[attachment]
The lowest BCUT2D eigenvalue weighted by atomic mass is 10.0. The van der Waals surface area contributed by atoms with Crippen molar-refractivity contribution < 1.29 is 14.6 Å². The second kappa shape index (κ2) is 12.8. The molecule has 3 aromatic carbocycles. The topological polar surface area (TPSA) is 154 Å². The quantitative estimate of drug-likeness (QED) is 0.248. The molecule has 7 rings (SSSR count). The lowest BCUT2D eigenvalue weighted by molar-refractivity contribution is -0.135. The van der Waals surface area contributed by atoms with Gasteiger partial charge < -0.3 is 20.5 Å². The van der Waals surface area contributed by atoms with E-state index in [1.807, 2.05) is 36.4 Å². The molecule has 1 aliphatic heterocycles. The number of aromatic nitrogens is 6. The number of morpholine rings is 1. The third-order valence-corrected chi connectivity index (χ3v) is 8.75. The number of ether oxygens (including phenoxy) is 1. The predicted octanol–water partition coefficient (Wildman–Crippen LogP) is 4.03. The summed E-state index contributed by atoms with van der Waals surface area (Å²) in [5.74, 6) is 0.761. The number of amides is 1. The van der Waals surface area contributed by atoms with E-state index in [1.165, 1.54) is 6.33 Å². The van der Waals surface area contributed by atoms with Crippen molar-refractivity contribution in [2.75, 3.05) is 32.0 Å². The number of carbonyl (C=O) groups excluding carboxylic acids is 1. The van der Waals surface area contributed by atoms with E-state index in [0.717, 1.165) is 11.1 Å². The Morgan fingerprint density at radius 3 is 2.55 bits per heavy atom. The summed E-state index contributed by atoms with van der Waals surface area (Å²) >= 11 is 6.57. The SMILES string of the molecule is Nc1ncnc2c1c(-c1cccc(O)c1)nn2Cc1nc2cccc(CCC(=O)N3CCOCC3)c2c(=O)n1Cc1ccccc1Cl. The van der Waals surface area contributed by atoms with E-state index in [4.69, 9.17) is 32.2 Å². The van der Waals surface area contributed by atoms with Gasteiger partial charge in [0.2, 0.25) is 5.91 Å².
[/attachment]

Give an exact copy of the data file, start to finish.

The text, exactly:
The lowest BCUT2D eigenvalue weighted by atomic mass is 10.0. The van der Waals surface area contributed by atoms with Crippen molar-refractivity contribution < 1.29 is 14.6 Å². The second kappa shape index (κ2) is 12.8. The molecule has 3 aromatic carbocycles. The topological polar surface area (TPSA) is 154 Å². The quantitative estimate of drug-likeness (QED) is 0.248. The molecule has 7 rings (SSSR count). The lowest BCUT2D eigenvalue weighted by molar-refractivity contribution is -0.135. The van der Waals surface area contributed by atoms with Gasteiger partial charge < -0.3 is 20.5 Å². The van der Waals surface area contributed by atoms with E-state index in [1.807, 2.05) is 36.4 Å². The molecule has 1 aliphatic heterocycles. The number of aromatic nitrogens is 6. The number of morpholine rings is 1. The third-order valence-corrected chi connectivity index (χ3v) is 8.75. The number of ether oxygens (including phenoxy) is 1. The predicted octanol–water partition coefficient (Wildman–Crippen LogP) is 4.03. The summed E-state index contributed by atoms with van der Waals surface area (Å²) in [5.74, 6) is 0.761. The number of amides is 1. The van der Waals surface area contributed by atoms with E-state index in [1.165, 1.54) is 6.33 Å². The van der Waals surface area contributed by atoms with Crippen molar-refractivity contribution in [2.75, 3.05) is 32.0 Å². The number of carbonyl (C=O) groups excluding carboxylic acids is 1. The van der Waals surface area contributed by atoms with E-state index in [0.717, 1.165) is 11.1 Å². The Morgan fingerprint density at radius 3 is 2.55 bits per heavy atom. The summed E-state index contributed by atoms with van der Waals surface area (Å²) >= 11 is 6.57. The SMILES string of the molecule is Nc1ncnc2c1c(-c1cccc(O)c1)nn2Cc1nc2cccc(CCC(=O)N3CCOCC3)c2c(=O)n1Cc1ccccc1Cl. The van der Waals surface area contributed by atoms with E-state index in [4.69, 9.17) is 32.2 Å². The van der Waals surface area contributed by atoms with Gasteiger partial charge in [0.2, 0.25) is 5.91 Å².